Edwin At Sea.

Edwin awoke, but his legs did not. His lips were encrusted with salt, his left eye puffy. Hauling himself up the orange sands it became clear that the flesh on his shins was shredded. This was a result of the previous night, when he had been drifting across coral; too exhausted even to awaken.

Staring across his world, The Stranger realized that this is where he would be. For there was nothing but this sandbank, and around it, the horizon. Sleep returned.

Edwin awoke, for he had much to do. He had grown to know this sand bank, and there was more than initially appeared. There was a small cluster of trees, including two ripe with breadfruit, and on the north side of the atoll there was a gap, leading to a pond unworthy of the name lagoon. Garbage collected here from the currents; currently some wooden panels, white supermarket bags stuck on coral fingers, and a serrated shard of metal. On the fourth day he cut down a tree with the metal shard, to produce wood for working, and bark to make rope. On the ninth day he stared at the stump, and felt a seed of regret - this would grow.

The Man grew to know his situation well. There was a current from the north that washed into the atoll, and somewhere upstream there was civilization, for daily there was fresh salvage on the beach, but the current was too strong to swim against. He dug out a southern opening to the pond, cutting his hands many times on the coral. This led to a deep wound on the ball of his left hand, which scarred; but the channel funneled the currents through, allowing him to place his knotted shirt at its mouth and collect as many fish as he could eat. He found himself often singing at the sun, the sound of a human voice was consoling.

Edwin awoke, he was upset. The night had brought a strong current, and a forceful wind, which had both now passed. The door he had used for shelter, leaning against the trees, had blown into the sea and vanished. To his considerable irritation, new red sands had covered the island and blocked up his channel, the orange beaches had turned to red. The channel's only testament was the scar, which throbbed as he squeezed his forehead between his palms.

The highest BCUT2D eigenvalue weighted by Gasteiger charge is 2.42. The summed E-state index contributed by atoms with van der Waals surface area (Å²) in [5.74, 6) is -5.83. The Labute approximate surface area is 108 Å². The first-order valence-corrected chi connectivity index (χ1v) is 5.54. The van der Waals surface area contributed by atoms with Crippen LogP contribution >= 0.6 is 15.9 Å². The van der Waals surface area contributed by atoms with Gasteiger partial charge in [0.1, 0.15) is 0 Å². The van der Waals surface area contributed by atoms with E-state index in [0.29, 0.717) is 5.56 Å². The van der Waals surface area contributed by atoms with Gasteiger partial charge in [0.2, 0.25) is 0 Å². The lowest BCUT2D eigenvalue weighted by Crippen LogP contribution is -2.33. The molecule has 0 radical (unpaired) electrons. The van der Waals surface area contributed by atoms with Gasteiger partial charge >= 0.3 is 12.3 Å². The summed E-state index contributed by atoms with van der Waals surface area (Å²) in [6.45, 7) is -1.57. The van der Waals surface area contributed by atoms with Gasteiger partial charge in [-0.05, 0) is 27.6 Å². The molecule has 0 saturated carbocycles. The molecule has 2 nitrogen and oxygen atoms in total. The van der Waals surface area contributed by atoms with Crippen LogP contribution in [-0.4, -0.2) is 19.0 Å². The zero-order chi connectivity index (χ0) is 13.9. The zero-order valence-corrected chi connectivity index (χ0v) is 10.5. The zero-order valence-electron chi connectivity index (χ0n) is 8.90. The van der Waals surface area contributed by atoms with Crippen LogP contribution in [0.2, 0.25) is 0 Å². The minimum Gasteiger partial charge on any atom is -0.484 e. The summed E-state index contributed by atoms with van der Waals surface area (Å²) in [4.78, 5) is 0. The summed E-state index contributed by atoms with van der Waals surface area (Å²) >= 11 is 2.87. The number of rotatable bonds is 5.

The Islander returned to work, he dug deeper into the sand to give foundations to his dwelling, the bountiful salvage provided rope, with which he constructed a bridge across the pond, allowing him to hunt larger fish with a spear. The work to build his new channel was easier, but he reinforced it with wooden slats - just to be sure. The sun and wind had baked his skin to sandpaper, and he began to feel pride in his new physique, his muscles had grown definition and his hair long. In the evenings he would sit, staring at the northern horizon with mixed emotions, or examining the fingers of his hands.

Edwin awoke, and found his anger had turned to a weight on his chest. He had spent the previous day examining the damage from the storm, this time the fresh sands were white, sharp, and flinty; and the current had grown stronger, making all swimming a danger. There was no vestige of his bridge, and the channel was barely there. The previous day he had spent a lengthless time screaming at the sun. Now, a mere look at its yellow face left him retching and swallowing bile.

The Stoic spent each day working in the way that had become his habit, and even without his enthusiasm he made worthy discoveries. The strengthened currents were visibly darkened with plankton, and to the south a point was visible where these currents broke. Swimming over he discovered a shallowly submerged atoll where the island's peak was nearer to the surface than on his refuge. Diving here provided him with rocks, and over a week he managed enough to reinforce his constructions with real mass. His work was lousy, for he felt beaten, but the foundations were stronger, and even working slower, he managed to construct a better building. He would spend his last hour - every day - tieing down the fixtures; making sure nothing broke loose before dawn.

Edwin awoke, and felt total despair. The previous night he had been coughing until he slept, and looking into the turbid waters he could see that his skin was ashen. Somewhere upstream, and further along the chain, a volcano had erupted, and the resulting waves had thrashed the island. The breadfruit trees lay snapped, with split wood striking out into the sky. He was also left with one broken finger, and three broken toes on his right foot. His lungs and nostrils were caked with sticky tuff, and breath brought wheezing. The sands had turned to grey.

For three days The Stranger sat on his island, recovering his health; his despair may have been the result of his lost work, or it may have been regret for his vain persistance. On the second day the salvage was the best he had seen since his arrival, for a Swiss army knife and a length of strong hemp rope had washed up on the shore, a nearby boat had probably been sunk by the waves. But deep inside himself, he knew this no-longer meant anything to him. He untied his shirt/net and found himself dressed as he had been on the first day. He leapt out into the currents.